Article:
The opening and closing of the contacts 21 and 29 causes theresistance 38 to be intermittently inserted into, and short-circuited out of, the energizing circuit for the field winding "So. When the variations in the operating conditions of the alternator are such that the amplitude of movement of the armature 26 causes intermittent closing of the contacts 28 and 30, a more efl'ective regulating action is produced during which the field winding ISa is intermittently short-circuited, and simultaneously, the resistance 38 is intermittently connected across the terminals I9 and 20 of the rectifier II so as to constitute an auxiliary or stabilizing load for the alternator. Such intermittent short-circuiting of the field winding Ilia and connecting the resistance 38 in circuit with the alternator as an auxiliary load, causes a sudden collapse of the magnetic field produced by the winding I61; and results in an effective regulating action on the operation of the alternator.

The load limiter or current regulator 31 comprises a magnet 42 having a Winding 43 located in series in the load conductor 22 and a vibratory armature 44. The armature 44 carries a movable contact 45 which cooperates with a stationary contact 46. A spring 41 acting on the armature 44 urges the movable contact 45 toward engagement with the stationary contact 46. The load limiter also includes a point resistance 48 which is connected across the contacts 45 and 46 with the load conductor 22 through the connection 43, sothat opening of these contacts will cause this resistance to be inserted into. or short-circuited out of, the energizing circuit for the field coil IIia of the alternator Ill.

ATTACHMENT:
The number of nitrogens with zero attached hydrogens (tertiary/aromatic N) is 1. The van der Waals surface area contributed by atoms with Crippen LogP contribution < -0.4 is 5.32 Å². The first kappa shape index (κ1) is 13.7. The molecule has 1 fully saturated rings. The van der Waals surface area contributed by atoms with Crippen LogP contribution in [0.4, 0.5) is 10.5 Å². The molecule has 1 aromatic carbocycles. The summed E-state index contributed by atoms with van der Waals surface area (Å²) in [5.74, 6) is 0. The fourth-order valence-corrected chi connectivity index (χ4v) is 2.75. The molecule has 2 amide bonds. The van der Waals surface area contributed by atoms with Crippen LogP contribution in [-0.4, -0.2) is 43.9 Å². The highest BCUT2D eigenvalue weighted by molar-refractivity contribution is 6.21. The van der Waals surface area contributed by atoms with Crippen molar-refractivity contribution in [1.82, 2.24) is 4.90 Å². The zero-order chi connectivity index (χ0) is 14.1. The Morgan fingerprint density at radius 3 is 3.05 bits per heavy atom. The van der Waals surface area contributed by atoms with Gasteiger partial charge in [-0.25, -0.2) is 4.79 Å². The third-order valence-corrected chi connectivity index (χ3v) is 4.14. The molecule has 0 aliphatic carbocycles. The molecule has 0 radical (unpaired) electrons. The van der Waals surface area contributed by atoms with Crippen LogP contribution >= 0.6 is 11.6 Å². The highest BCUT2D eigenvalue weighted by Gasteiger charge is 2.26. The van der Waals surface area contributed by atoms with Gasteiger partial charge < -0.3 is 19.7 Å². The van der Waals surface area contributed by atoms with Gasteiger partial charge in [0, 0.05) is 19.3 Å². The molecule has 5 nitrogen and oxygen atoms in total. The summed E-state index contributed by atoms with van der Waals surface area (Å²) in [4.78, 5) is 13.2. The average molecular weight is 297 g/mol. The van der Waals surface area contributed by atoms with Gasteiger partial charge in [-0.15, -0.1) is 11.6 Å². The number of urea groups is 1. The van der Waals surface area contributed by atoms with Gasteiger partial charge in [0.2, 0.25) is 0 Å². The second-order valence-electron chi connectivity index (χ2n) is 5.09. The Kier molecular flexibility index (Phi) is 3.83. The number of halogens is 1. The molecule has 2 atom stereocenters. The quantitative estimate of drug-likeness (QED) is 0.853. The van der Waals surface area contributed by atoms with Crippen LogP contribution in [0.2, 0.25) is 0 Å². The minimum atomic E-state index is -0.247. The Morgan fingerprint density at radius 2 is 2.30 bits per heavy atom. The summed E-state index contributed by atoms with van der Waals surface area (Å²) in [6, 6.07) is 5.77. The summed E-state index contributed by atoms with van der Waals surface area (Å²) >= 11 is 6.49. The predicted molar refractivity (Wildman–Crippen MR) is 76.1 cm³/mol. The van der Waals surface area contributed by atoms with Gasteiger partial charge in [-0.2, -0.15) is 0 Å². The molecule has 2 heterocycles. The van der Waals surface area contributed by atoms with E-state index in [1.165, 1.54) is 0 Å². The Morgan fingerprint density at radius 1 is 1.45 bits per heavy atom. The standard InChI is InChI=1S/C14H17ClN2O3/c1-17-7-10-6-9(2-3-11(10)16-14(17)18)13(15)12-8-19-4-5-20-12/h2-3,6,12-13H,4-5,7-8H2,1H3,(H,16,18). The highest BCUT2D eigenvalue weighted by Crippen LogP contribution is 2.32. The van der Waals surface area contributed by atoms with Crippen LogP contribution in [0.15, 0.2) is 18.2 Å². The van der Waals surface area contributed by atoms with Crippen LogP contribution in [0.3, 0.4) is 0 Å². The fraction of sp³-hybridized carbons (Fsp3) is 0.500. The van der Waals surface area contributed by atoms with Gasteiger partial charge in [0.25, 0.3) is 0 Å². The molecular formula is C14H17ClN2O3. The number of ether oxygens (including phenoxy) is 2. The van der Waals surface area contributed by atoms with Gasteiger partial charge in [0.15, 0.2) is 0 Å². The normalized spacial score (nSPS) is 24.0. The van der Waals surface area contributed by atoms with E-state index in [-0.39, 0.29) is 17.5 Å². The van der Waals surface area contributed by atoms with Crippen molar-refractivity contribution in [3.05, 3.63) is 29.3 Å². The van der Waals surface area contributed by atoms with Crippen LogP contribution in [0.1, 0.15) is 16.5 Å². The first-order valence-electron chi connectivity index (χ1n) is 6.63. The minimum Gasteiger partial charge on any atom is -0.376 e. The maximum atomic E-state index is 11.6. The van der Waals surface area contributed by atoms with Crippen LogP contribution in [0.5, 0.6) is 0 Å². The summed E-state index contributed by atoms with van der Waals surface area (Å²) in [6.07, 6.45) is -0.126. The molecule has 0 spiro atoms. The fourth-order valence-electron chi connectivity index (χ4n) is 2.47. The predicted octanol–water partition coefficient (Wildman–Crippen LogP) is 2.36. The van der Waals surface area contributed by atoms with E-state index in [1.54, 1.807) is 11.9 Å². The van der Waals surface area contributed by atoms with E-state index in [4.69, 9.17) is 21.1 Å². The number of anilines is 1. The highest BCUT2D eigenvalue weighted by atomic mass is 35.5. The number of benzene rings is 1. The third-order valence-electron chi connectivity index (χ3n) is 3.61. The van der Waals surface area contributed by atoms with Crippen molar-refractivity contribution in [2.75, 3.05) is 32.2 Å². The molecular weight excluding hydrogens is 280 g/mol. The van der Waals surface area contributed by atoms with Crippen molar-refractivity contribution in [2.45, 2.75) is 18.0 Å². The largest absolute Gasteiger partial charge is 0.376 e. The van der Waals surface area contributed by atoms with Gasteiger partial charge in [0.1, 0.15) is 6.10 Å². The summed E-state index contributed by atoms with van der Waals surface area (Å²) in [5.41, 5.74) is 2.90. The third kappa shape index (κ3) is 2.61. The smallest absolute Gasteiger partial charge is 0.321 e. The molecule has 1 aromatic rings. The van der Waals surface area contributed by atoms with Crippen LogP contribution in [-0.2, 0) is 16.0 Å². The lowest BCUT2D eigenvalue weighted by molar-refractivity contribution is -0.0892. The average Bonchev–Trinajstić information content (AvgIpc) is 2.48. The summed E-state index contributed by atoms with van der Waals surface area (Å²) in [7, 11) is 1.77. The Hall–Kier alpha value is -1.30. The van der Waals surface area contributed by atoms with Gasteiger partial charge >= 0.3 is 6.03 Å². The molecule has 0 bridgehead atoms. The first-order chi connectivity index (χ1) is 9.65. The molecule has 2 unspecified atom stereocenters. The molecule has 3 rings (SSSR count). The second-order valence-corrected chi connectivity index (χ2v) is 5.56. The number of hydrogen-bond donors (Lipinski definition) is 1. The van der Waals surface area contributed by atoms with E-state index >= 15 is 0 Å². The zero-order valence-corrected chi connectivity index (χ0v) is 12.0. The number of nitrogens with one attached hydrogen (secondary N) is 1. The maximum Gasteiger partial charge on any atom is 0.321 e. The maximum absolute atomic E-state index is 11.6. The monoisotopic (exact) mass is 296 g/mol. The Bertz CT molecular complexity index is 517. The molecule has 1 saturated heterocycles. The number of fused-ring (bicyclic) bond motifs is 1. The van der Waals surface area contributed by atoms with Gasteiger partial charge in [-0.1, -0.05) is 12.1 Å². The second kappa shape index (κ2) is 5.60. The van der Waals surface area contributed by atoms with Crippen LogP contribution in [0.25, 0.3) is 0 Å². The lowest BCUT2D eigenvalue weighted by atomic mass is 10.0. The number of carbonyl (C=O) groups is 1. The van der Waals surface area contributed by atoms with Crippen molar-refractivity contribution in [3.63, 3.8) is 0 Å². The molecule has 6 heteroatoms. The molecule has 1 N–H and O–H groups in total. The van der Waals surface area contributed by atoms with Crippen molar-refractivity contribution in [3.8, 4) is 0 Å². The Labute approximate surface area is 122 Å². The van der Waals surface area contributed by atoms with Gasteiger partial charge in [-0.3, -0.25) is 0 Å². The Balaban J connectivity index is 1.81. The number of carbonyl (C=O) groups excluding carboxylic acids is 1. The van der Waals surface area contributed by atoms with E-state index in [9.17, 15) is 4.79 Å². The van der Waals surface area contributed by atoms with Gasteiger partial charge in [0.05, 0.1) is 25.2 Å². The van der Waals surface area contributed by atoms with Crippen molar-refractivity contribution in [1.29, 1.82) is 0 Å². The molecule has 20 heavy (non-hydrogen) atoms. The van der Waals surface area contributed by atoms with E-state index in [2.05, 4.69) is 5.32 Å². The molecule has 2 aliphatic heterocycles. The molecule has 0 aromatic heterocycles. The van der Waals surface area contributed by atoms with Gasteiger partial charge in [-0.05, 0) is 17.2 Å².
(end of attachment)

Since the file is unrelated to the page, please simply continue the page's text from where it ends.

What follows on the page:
The energizing coil 43 of the load limiter is of such characteristics that when the current which is being delivered by the alternator through the conductor 22 to the direct current load I2 is a desired value, such as 60 amperes, the vibratory operation of the load limiter will cooperate with the voltage regulator I4 in maintaining the operation of the alternator such as to deliver this amount of current. It the alternator attempts to deliver current in excess of the desired value, the series coil 43 will vary the operation of the load limiter so as to increase the time interval during which the resistance 48 is maintained in the energizing circuit for the field coil I6a of the alternator. The use of the load limiter 31 in this system is desirable for protecting the apparatus against damage from overload, particularly the rectifier II, which might otherwise become over- The load relay 4| comprises a magnet winding 5! and a movable armature 52 carrying a movable contact 53 which cooperates with a stationai'y contact 54. A spring 55 acts on the arma ture 52 to normally urge the movable contact 53 away from the stationary contact 54. The stationary contact 54 is connected with the direct current load 12 by the load conductor 56. One end of the magnet winding 5| is connected with groundas indicated at 51 and its other end is connected with the load conductor 56 by the conductor 58.